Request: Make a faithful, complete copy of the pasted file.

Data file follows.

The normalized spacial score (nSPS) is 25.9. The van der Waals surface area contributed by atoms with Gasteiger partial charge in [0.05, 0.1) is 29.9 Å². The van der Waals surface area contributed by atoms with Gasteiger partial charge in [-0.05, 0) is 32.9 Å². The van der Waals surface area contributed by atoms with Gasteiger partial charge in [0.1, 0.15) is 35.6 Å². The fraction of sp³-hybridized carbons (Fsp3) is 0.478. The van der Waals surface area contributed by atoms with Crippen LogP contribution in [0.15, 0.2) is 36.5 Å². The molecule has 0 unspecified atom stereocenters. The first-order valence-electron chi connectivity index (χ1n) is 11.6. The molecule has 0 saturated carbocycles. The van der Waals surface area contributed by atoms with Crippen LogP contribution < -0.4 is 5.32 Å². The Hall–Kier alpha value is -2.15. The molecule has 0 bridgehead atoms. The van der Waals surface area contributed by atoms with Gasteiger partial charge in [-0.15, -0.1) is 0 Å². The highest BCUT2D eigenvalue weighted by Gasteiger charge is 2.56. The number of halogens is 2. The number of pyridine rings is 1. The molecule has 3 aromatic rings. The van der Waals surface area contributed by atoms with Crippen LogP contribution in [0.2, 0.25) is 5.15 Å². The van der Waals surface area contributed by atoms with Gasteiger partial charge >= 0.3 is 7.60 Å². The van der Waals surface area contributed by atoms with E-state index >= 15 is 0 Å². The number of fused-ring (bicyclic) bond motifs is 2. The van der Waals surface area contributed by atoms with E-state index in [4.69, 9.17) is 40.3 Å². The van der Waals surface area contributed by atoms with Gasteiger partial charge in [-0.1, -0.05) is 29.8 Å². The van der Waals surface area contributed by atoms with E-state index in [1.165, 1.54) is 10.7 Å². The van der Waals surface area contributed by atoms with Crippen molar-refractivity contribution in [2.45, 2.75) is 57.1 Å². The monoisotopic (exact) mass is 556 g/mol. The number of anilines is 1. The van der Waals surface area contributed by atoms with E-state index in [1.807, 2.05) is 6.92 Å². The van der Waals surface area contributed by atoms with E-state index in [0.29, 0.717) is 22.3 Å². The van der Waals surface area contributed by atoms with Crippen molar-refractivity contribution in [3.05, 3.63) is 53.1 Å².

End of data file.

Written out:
The normalized spacial score (nSPS) is 25.9. The van der Waals surface area contributed by atoms with Gasteiger partial charge in [0.05, 0.1) is 29.9 Å². The van der Waals surface area contributed by atoms with Gasteiger partial charge in [-0.05, 0) is 32.9 Å². The van der Waals surface area contributed by atoms with Gasteiger partial charge in [0.1, 0.15) is 35.6 Å². The fraction of sp³-hybridized carbons (Fsp3) is 0.478. The van der Waals surface area contributed by atoms with Crippen LogP contribution in [0.15, 0.2) is 36.5 Å². The molecule has 0 unspecified atom stereocenters. The first-order valence-electron chi connectivity index (χ1n) is 11.6. The molecule has 0 saturated carbocycles. The van der Waals surface area contributed by atoms with Crippen LogP contribution < -0.4 is 5.32 Å². The Hall–Kier alpha value is -2.15. The molecule has 0 bridgehead atoms. The van der Waals surface area contributed by atoms with Gasteiger partial charge in [-0.15, -0.1) is 0 Å². The highest BCUT2D eigenvalue weighted by Gasteiger charge is 2.56. The number of halogens is 2. The number of pyridine rings is 1. The molecule has 3 aromatic rings. The van der Waals surface area contributed by atoms with Crippen LogP contribution in [0.2, 0.25) is 5.15 Å². The van der Waals surface area contributed by atoms with Gasteiger partial charge >= 0.3 is 7.60 Å². The van der Waals surface area contributed by atoms with E-state index >= 15 is 0 Å². The number of fused-ring (bicyclic) bond motifs is 2. The van der Waals surface area contributed by atoms with E-state index in [4.69, 9.17) is 40.3 Å². The van der Waals surface area contributed by atoms with Gasteiger partial charge in [-0.1, -0.05) is 29.8 Å². The van der Waals surface area contributed by atoms with E-state index in [1.165, 1.54) is 10.7 Å². The van der Waals surface area contributed by atoms with Crippen molar-refractivity contribution in [2.45, 2.75) is 57.1 Å². The monoisotopic (exact) mass is 556 g/mol. The number of anilines is 1. The van der Waals surface area contributed by atoms with E-state index in [1.807, 2.05) is 6.92 Å². The van der Waals surface area contributed by atoms with E-state index in [0.29, 0.717) is 22.3 Å². The van der Waals surface area contributed by atoms with Crippen molar-refractivity contribution in [3.05, 3.63) is 53.1 Å².